I read cozy and historical mysteries, a bit of Paranormal/UF, and to mix it up, I read science and gardening books on occasion.
I was in the mood for a gentle, general fiction story and got one with this book, but for a gentle story it packed a wallop.
Summer Hours at the Robbers Library is a story about three broken people who are thrown together over a summer in the Carnegie library of a dead industrial town. Sunny is a 16 year old no-schooled daughter of hippies (or as they call themselves 'alternatives') sentenced to a 12 weeks stint at the library after getting caught trying to steal a dictionary from a local bookstore. Rusty is the enigmatic businessman who suddenly shows up one day and spends ever subsequent day in front of one of the computers for hours at a stretch. Kit is the reference librarian who starts off coming across as an extreme introvert at best, a future agoraphobic at worst. She moved to Riverton 4 years previous to the story and her one, over arching goal is to avoid all non-work human interaction.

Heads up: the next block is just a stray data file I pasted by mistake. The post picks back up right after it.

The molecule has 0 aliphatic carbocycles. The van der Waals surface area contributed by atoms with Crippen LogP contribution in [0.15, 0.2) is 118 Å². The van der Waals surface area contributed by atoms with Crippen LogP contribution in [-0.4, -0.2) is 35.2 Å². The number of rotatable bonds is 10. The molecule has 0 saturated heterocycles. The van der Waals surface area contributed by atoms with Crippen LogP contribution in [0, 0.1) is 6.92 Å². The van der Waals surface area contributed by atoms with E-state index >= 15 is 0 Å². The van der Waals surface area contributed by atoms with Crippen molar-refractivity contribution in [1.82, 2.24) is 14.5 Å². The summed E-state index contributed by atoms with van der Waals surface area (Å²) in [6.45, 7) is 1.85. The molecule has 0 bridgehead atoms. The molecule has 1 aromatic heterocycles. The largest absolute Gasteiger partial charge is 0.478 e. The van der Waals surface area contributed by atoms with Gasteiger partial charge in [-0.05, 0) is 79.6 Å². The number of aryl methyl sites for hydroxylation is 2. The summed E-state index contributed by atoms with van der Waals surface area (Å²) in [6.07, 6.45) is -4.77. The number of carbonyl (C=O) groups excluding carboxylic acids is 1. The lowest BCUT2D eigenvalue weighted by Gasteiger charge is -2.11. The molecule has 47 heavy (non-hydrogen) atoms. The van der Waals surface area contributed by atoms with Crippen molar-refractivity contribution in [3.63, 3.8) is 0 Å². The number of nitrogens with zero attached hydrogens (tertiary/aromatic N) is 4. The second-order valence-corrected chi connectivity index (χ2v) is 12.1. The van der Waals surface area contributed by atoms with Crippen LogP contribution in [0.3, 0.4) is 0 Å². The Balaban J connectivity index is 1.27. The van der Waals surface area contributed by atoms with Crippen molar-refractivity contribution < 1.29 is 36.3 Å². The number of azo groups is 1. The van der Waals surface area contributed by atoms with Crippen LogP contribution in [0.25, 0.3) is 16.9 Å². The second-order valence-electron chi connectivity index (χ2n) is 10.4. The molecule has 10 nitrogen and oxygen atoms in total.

The story is told over the course of a summer post the global financial disaster, and is interspersed with Kit's therapeutic narrative of her past; a slow building story that starts off feeling oh-so-predictable, but by the end set me back on my heels muttering jesus under my breath. I was pretty sure I didn't like Kit - or, more accurately, that I respected Kit - until the end. Then, I understood; I'd have done almost nothing differently, in her shoes.
I liked Sunny and her story felt so very authentic; her ending might have been a little too perfectly tailored, and I think the author could have packed a double wallop had she chose a different path, but I still enjoyed her character.
Rusty felt a little obligatory - probably the least impactful story of the three, but for the time this book was set, his character was representative, and for all that his redemption was a bit too easily found, I still liked him too. Mostly, I appreciated the author's choice not to go the predictable angst-ridden route.
I started this review thinking "4 stars" but really... that ending. The author deserves the extra 1/2 star because she led me perfectly, exactly like a well written story should.
The perfect read for a breezy, sunny, lazy day.